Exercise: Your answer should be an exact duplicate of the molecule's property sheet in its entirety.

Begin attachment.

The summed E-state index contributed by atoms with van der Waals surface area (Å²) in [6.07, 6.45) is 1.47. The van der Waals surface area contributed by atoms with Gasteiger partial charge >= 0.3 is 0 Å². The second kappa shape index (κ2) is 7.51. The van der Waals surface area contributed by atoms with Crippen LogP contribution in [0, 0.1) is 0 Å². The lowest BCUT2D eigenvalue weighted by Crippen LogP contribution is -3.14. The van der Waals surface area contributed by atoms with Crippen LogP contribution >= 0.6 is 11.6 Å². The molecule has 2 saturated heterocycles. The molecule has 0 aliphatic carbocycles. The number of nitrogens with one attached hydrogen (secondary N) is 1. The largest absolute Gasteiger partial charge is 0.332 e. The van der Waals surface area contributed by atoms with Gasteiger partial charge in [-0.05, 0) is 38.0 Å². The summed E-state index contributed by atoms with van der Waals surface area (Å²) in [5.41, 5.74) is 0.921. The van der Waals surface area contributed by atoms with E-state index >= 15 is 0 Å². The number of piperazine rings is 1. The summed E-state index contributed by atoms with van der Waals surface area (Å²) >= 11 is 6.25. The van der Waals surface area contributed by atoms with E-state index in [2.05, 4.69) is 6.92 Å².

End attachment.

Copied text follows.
The summed E-state index contributed by atoms with van der Waals surface area (Å²) in [6.07, 6.45) is 1.47. The van der Waals surface area contributed by atoms with Gasteiger partial charge >= 0.3 is 0 Å². The second kappa shape index (κ2) is 7.51. The van der Waals surface area contributed by atoms with Crippen LogP contribution in [0, 0.1) is 0 Å². The lowest BCUT2D eigenvalue weighted by Crippen LogP contribution is -3.14. The van der Waals surface area contributed by atoms with Crippen LogP contribution >= 0.6 is 11.6 Å². The molecule has 2 saturated heterocycles. The molecule has 0 aliphatic carbocycles. The number of nitrogens with one attached hydrogen (secondary N) is 1. The largest absolute Gasteiger partial charge is 0.332 e. The van der Waals surface area contributed by atoms with Gasteiger partial charge in [-0.05, 0) is 38.0 Å². The summed E-state index contributed by atoms with van der Waals surface area (Å²) in [5.41, 5.74) is 0.921. The van der Waals surface area contributed by atoms with E-state index >= 15 is 0 Å². The number of piperazine rings is 1. The summed E-state index contributed by atoms with van der Waals surface area (Å²) >= 11 is 6.25. The van der Waals surface area contributed by atoms with E-state index in [2.05, 4.69) is 6.92 Å².